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ADB predicts V-shaped recovery

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24 September 2009 10:30

The Asian Development Bank has released an update to its March 2009 Asian Development Outlook. The Bank notes that despite the economic performance of the G3 (US, Japan and euro area) turning out to be worse than was expected in March, developing Asia has proved more resilient than expected: the ADB is increasing its forecast for economic growth for the region by half a percentage point to 3.9% from 3.4%. 

This change mainly reflects upgrades to 2009 growth projections for China (from 7% to 8.2%), India (from 5% to 6%) and Indonesia (from 3.6% to 4.3%), as well as a reduction in the forecast contraction for South Korea (from -3% to -2%). Growth projections for this year have been marked down for Malaysia, Thailand, the Philippines, Hong Kong and Taiwan. 

Along with a greater than expected resilience to the downturn, the ADB thinks developing Asia will lead the rest of the world out of the Great Recession, with the 'regional economy now poised to achieve a V-shaped rebound'. It is boosting its regional growth forecast for 2010 from 6% to 6.4%, with the upgrade action virtually all concentrated on China, India, and Indonesia. However, the ADB is also warning that significant downside risks remain, and that attaining full potential growth remains dependent on a revival elsewhere in the world economy.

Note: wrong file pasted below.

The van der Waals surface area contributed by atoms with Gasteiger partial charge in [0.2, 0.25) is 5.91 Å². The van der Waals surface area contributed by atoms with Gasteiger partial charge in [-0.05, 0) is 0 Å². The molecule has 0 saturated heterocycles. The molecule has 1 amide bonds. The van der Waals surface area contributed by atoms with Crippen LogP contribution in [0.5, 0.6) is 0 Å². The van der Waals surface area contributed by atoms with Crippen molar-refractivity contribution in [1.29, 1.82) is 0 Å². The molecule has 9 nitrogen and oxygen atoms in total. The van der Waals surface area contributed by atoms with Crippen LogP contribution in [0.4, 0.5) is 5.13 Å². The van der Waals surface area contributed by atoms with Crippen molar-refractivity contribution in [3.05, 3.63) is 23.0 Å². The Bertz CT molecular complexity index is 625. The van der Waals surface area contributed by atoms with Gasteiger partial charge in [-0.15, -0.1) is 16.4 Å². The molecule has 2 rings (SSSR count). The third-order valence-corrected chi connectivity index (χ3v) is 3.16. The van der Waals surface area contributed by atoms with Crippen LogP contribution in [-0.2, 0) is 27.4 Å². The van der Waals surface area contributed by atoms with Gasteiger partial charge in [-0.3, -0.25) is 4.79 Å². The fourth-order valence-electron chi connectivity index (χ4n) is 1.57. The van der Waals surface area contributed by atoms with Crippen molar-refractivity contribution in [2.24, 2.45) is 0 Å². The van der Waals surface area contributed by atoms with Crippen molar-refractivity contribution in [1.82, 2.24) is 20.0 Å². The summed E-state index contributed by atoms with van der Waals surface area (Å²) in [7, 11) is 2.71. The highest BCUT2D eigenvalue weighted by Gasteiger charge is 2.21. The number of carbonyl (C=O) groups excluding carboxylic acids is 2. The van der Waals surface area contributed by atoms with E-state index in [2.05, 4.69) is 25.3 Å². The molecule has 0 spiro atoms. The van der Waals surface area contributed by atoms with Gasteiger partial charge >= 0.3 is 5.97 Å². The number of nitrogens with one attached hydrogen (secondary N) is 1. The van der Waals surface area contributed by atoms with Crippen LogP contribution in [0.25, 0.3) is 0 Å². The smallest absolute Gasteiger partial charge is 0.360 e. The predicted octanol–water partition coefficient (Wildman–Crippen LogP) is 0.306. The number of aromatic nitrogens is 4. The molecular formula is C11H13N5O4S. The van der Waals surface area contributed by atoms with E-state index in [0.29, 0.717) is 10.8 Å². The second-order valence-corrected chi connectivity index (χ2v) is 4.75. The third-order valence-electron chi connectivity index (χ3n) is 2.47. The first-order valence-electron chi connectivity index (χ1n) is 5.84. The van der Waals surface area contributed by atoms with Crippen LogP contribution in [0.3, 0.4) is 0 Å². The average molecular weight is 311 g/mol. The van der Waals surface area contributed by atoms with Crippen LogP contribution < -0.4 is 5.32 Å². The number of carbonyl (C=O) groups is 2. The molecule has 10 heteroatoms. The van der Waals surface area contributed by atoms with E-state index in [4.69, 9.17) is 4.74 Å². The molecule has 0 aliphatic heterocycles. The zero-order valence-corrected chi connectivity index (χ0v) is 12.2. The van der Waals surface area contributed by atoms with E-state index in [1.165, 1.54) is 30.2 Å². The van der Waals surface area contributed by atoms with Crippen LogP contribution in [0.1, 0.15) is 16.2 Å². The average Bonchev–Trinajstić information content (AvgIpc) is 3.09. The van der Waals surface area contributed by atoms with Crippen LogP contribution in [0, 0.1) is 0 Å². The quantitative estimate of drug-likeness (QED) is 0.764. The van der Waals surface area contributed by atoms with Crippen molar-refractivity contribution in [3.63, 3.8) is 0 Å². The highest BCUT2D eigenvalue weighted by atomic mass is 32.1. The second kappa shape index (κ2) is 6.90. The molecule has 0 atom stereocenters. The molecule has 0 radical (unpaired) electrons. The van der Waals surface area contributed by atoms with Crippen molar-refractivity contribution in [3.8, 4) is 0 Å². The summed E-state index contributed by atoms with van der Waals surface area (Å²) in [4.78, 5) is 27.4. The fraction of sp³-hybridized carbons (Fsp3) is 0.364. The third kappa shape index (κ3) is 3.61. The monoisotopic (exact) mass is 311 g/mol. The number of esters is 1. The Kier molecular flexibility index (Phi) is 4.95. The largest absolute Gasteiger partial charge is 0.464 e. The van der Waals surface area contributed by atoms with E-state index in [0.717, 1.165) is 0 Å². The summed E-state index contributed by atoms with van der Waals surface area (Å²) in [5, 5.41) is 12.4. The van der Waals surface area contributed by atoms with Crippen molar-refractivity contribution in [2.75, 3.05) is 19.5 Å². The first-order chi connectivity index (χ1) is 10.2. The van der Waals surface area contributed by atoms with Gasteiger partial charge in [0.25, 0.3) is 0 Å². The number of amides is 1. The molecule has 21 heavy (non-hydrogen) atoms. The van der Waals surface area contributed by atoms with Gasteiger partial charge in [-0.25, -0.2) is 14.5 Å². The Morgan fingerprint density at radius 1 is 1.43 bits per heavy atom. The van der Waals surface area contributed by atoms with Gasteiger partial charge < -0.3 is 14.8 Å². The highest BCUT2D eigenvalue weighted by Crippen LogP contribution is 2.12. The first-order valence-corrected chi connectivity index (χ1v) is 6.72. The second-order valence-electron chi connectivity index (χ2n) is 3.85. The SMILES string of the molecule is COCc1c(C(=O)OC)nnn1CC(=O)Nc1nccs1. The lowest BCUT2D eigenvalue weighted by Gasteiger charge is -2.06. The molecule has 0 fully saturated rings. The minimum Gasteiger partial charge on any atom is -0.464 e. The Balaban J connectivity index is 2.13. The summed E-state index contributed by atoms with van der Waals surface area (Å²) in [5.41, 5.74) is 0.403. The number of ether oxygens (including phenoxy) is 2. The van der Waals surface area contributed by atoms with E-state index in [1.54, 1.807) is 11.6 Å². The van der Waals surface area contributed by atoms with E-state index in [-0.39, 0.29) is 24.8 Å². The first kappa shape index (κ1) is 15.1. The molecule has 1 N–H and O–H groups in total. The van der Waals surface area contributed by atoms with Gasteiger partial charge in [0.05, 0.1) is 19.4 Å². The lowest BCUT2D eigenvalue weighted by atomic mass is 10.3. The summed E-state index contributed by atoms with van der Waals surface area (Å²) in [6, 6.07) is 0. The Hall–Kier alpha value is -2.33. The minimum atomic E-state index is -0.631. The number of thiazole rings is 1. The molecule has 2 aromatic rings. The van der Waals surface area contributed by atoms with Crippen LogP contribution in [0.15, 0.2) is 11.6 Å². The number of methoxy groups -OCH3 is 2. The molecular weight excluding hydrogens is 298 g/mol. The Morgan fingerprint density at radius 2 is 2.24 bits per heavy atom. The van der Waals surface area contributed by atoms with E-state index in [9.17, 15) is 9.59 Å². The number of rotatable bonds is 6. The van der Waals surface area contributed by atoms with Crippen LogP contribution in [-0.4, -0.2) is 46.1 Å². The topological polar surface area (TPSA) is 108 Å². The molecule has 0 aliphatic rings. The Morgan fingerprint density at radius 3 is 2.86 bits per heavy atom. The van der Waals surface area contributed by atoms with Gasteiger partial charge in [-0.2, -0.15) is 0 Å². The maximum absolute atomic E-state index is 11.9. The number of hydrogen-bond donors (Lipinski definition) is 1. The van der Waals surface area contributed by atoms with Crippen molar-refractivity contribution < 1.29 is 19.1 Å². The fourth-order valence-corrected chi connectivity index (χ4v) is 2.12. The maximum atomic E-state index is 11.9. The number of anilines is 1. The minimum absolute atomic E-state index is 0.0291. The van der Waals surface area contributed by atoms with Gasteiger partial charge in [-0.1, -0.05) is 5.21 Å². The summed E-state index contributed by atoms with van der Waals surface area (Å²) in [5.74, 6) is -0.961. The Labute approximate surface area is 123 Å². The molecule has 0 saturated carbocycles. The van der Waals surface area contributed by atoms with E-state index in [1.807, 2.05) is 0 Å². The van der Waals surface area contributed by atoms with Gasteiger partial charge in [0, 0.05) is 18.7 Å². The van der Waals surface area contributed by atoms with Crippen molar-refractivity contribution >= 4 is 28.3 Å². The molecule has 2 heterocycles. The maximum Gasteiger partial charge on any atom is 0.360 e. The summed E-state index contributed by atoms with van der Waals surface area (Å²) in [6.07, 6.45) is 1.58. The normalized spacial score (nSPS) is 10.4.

It's worth pointing out that this pattern of relative upgrades and downgrades across the region, and in particular the outperformance by China, India and Indonesia, mirrors quite nicely the 'big is beautiful' thesis I posted on earlier this year, with the fiscal and monetary stimulus applied across the region having most traction in those economies relatively less exposed to international trade and with larger domestic markets.

Photo by Flickr user photoholic1, used under a Creative Commons license.

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